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Team of Twelve FW women now heading across the frozen Hardangervidda

Making It Happen

Team of Twelve FW women now heading across the frozen Hardangerviddatest

On Sunday last, after a long, damp English winter of prep and fitness training, the Forces Wives Challenge (FWC) team of ten women and two reserves, finally boarded a plane to Norway.  This is what they had all been working towards: the chance to clip on their skis and journey across the high, sweeping landscape of the Hardangervidda in a re-enactment of one the most daring undercover operations of World War ll in which a group of Norwegian saboteurs, the Heroes of Telemark, risked all to thwart Hitler’s efforts to build an atomic bomb.

Four days into the expedition, with an intensive training period on survival skills and the most efficient mode of travel over snow and ice completed and just prior to departure, we spoke with FWC founder Heather Sharp.  How was it going?

‘It’s a massive learning curve’, she says. ‘Lots [of the women] haven’t been away from their families before; most haven’t Nordic skied. There’s lots of falling over, a few bumps and bruises, but with smiles!’

The training took place in the relative comfort of the Joint Services Training Centre in the Setesdal Valley, south of Hardangervidda.  Heather could not have sounded more grateful for the professionalism and generosity of the guides, Glyn Sheppard and Matt Larson-Clifford.  They have skied the route dozens of times; there is nothing they haven’t seen before, and they happily shared all their hard-earned experience with the team.  While the manager Brian Desmond adds emotional intimacy to the legacy of the Heroes of the Telemark, having lived in the area for some 40 years, totally immersed in the history and personally counting some of the surviving saboteurs as friends.

The prime aim is for the whole FWC team, led by Heather, to travel from the start of the route to the finish, and to do so safely in what is one of the most extreme environments in Europe. The women are collectively navigating, pulling pulks (ski sleds ), caring for one another, and making their own decisions every step of the way.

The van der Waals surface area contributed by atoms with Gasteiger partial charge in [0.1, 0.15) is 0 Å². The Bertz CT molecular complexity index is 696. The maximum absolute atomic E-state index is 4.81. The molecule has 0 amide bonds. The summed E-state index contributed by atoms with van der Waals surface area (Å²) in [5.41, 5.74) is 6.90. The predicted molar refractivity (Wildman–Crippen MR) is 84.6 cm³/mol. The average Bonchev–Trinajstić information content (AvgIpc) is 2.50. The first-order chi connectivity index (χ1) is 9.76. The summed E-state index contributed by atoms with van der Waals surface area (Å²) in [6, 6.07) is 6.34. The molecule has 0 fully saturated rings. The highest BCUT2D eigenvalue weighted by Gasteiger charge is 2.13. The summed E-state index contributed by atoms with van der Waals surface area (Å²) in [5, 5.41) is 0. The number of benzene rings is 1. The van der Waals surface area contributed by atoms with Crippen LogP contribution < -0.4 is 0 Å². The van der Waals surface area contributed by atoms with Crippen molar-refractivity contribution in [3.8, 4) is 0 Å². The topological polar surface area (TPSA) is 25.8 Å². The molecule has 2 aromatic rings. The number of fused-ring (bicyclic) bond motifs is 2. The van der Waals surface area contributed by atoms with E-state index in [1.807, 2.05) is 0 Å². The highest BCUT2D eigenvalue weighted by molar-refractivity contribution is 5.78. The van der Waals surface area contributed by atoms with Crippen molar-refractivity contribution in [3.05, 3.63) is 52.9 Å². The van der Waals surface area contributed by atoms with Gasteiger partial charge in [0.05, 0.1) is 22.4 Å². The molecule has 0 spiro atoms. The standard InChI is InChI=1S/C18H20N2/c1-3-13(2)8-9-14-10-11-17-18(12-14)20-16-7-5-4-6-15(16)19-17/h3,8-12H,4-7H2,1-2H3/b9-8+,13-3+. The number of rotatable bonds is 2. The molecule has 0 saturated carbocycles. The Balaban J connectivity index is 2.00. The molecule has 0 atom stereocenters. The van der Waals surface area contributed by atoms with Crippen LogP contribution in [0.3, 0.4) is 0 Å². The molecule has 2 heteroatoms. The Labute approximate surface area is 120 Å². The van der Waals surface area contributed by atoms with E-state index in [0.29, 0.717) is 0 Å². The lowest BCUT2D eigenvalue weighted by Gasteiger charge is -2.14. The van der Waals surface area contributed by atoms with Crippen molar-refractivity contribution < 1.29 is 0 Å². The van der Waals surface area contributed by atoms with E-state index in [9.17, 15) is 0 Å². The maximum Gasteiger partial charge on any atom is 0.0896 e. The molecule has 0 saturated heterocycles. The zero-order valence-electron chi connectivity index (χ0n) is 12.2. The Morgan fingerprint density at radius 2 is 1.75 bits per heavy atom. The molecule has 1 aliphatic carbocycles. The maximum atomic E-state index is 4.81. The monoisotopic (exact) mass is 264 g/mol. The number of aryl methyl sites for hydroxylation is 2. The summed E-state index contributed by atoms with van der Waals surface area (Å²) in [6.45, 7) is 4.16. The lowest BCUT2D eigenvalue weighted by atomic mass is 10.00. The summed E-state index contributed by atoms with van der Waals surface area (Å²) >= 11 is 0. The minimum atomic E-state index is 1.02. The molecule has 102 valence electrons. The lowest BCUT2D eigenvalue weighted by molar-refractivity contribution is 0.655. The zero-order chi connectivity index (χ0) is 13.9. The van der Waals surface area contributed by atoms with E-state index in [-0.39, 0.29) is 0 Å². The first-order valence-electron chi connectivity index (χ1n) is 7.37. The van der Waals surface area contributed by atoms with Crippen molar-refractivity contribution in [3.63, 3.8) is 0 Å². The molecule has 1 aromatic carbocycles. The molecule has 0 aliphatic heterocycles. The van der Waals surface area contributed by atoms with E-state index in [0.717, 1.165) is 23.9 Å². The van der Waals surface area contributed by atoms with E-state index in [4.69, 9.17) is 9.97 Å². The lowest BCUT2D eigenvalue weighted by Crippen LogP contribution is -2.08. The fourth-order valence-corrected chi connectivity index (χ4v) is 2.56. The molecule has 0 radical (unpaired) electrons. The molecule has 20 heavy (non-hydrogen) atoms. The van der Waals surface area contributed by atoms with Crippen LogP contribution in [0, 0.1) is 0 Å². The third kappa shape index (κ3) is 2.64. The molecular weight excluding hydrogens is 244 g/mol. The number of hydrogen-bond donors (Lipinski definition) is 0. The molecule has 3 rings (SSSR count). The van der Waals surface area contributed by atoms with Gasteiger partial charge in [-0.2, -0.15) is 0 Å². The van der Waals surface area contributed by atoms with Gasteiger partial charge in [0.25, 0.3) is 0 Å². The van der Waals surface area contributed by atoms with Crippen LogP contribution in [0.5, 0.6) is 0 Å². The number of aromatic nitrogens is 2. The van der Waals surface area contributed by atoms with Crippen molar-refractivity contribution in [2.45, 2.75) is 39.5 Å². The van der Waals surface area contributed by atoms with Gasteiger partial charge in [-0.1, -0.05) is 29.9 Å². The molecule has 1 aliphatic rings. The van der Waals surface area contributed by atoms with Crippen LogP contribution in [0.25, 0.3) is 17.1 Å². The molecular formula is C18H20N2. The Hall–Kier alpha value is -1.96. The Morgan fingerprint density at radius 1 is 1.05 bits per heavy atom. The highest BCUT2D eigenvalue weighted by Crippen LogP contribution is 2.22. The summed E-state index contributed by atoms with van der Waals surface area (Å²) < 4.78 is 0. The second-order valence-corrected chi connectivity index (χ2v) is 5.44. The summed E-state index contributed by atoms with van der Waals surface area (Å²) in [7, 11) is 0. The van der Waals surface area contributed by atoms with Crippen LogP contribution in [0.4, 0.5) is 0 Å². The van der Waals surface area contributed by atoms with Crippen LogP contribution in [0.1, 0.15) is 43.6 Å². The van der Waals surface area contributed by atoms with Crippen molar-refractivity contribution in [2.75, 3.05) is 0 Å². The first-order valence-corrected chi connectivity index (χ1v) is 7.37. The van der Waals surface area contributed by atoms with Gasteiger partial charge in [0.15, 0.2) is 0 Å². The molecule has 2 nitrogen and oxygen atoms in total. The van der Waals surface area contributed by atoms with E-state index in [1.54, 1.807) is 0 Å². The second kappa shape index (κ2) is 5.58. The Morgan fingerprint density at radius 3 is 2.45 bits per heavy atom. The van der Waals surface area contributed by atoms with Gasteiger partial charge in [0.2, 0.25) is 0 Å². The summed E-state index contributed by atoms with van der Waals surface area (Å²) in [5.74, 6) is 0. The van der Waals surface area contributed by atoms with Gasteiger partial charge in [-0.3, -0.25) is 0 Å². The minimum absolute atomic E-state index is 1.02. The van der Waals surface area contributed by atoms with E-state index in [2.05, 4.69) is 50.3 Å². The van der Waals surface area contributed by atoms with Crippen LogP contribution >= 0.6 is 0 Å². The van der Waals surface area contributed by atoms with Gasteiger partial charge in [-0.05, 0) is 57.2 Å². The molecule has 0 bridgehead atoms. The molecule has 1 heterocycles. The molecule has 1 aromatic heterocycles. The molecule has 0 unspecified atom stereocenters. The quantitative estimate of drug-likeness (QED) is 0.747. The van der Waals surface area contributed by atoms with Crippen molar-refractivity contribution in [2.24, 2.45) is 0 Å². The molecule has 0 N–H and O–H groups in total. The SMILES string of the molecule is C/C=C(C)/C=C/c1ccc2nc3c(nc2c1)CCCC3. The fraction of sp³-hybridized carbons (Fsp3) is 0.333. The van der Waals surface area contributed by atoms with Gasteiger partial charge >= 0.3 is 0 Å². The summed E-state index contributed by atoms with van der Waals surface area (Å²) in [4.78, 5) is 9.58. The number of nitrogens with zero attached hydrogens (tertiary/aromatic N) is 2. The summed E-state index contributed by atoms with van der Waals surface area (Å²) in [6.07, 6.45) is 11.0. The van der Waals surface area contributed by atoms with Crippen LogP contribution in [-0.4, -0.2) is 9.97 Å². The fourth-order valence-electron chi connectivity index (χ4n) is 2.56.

The two messages that have been reinforced loud, and clear, is that the team must be ‘high performing’ and ‘efficient’ – messages of equal pertinence to teams implementing business strategies, and music to the ears of a mountaineer.  Their journey, like that of climbing a mountain, is a marathon, not a sprint.  Energy is to be conserved in every way possible to sustain strength over the long haul, and it is critical to look after the wellbeing of self and the team.

With this in mind, the purity of skiing the whole route becomes less important; what matters is to get there.  Sometimes, skiing will be the most efficient mode of travel; but at other times it will make more sense to sidestep down a steep slope or take off your skis and walk. ‘Go slow to go fast’, is the motto.  The guides have taught the women how to expend minimum effort to get up on their feet again after a fall, and to thoughtfully consider something as simple as packing a rucksack.  Remember, it might be easier for your buddy to reach for a water bottle, or spare pair of gloves, than it is yourself, and they will need to know exactly where the items are packed.

Good news was that there was room in the huts to accommodate the two reserves, so it is now a team of 12 travelling, not 10 as originally intended. That’s a large number, one that requires each member to be disciplined and look after themselves while constantly considering the team as well.  One poor decision can affect the whole group.  It can also call for the finest of judgements.  I think of a friend of mine in the Arctic: a polite man, not wanting to hold anyone up, who skied on knowing that he had snow in his gloves and lost two fingers to frostbite.

‘One certainty,’ says Heather, ‘is that something will happen that we never thought about.’  But in the same breath, she expresses a confidence that the team has built a resilience; they will pick themselves up and deal with whatever is thrown at them.

‘Some found [the training] harder than others; they bring different skills and have different challenges,’ says Heather.  But all of them have taken small steps out of their comfort zones to sign up to the expedition and travel to Norway in the first place.  The intensive training was just another step to building resilience and growth.

As I write, this team of 12 courageous women are high on the snow-laden rolling hills of the Hardangervidda, putting all their training into practice to become the first all-female team to re-enact the Heroes of Telemark mission to ski to the Vemork heavy water plant and stop Hitler’s attempt to build an atomic bomb.  Personally, I can’t wait to hear about their experience.